Monday, September 5, 2011

Don't Forget Fun

A while ago I played through Darksiders, a beat-em-up where you play the role of "War", one of the four horsemen of the apocalypse. Now, while the writing most definitely fell into the mediocre category, the game on the whole was quite fun.  However, there were design aspects that meant the game fell far short of what it could have been.

Part of the problem with Darksiders is that it cobbles together a whole bunch of ideas from different games.  Platforming and puzzles have become standards in the modern beat-em-up, and the Prince of Persia series was great for mixing these aspects together with beat-em-up combat.  Darksiders does okay in this regard, but its shortcoming is that the game is schizophrenic in its presentation and design.  You have completely new abilities and mechanics dumped upon you as the game progresses, but few of these mesh well together. You get a gun, then a horse, then a grappling hook, then a portal gun, then "see invisible" mask, and a few other goodies besides. All these things might be interesting in their own regard, but they simply don't work well together and force you to engage with new mechanics which are used for a period and then largely abandoned.

Copying portal was out of place, and generally not a good idea

Worse still, some of these mechanics become tedious.  Playing portal in Darksiders for the most part requires little thought or puzzle solving, for all the portal locations are predetermined, leaving the player with few possible options to solve a problem.  Worse, the game counter-intuitively has the mechanic such that it is possible to shoot a new portal through an existing portal, yet at no point is this actually explained to the player, which resulted in many players engaging in intentional suicide/respawn patterns in order to establish a portal in what seemed like an otherwise unreachable location. Movement mechanics and particularly the "see invisible" mechanic led to backtracking that added very little to the game except extended playtime.

Players should not need to come to the same location over and over again

This was one of the contributing factors to the game's main problem: it stopped being fun. The backtracking of the game meant players were going over old territory repeatedly, but even worse, they were dealing with enemies that became increasingly less fun to fight. This was through the introduction of single enemies that could deal a large amounts of damage and required a largely defensive strategy in order to defeat. Considering much of the fun of the combat of the game (as with many/most beat-em-ups) is the challenge and skill involved with stringing together combos in order to defeat a large group of enemies.  Staged boss fights are the icing on the cake, but the bread and butter is the defeat of enemy hordes - a recipe that the Dynasty Warrior series understands implicitly, as that is the entire point of the game.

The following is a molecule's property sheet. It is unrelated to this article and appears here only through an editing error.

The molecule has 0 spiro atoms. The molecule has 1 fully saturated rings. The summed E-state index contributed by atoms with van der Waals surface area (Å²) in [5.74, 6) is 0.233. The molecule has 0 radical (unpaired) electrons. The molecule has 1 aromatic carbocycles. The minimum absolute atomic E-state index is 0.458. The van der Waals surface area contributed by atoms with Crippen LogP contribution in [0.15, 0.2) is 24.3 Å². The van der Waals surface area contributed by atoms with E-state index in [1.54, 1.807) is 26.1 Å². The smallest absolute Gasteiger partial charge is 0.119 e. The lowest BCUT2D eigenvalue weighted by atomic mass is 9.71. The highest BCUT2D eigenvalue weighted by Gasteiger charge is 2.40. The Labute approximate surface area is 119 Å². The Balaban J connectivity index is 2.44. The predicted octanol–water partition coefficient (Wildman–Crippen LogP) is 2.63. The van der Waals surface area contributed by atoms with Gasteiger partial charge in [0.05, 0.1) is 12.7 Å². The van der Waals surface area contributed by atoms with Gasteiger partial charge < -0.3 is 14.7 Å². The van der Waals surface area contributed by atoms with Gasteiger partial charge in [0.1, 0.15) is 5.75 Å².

As the game progressed, the introduction of enemies such as Wraiths, Grappleclaws and Undead Shield Lords forced the player into more defensive fighting strategies, undermining the fun of the fighting activities the player had experienced early in the game.  As Darksiders continued, its combat became less fun, and its gameplay more repetitive.  Darksiders is one of those rare cases where it would have been much better if the game had ended half a dozen hours earlier. A shorter game would have cut out the additional repetition introduced by the tail end, not to mention the more tedious fighting sequences in the game. While it's an enjoyable romp, Darksiders will ultimately leave you feeling a bit irritated by the time you reach the end because of these shortcomings, and the fact that the boss fights become progressively easier until the fight battle feels wholeheartedly underwhelming.

These were dull and annoying to fight

The take home lesson from Darksiders is to not forget what makes your game fun.  Good design is not about trying to pack as many different mechanics into a single game as possible, even if you're taking them from games that are very popular. It's not about making the game as long as possible if it's at the expense of the quality of the gameplay

Focus on one gameplay mechanic within a game (probably three at most) and make sure it is fun and has depth in order to make your game as enjoyable as possible.  Try to make a gameplay mechanic easy to pick up, but difficult to master. Make it possible for the player to succeed, but if they wish to succeed at a higher degree of difficulty or earn some recognition of increased skill from the game (e.g. via a points system), they will have to learn and practice mastering the mechanic.

Make your primary mechanic fun and make sure the player can enjoy it for the entire length of the game, and you will have avoided the mistake that Darksiders makes.

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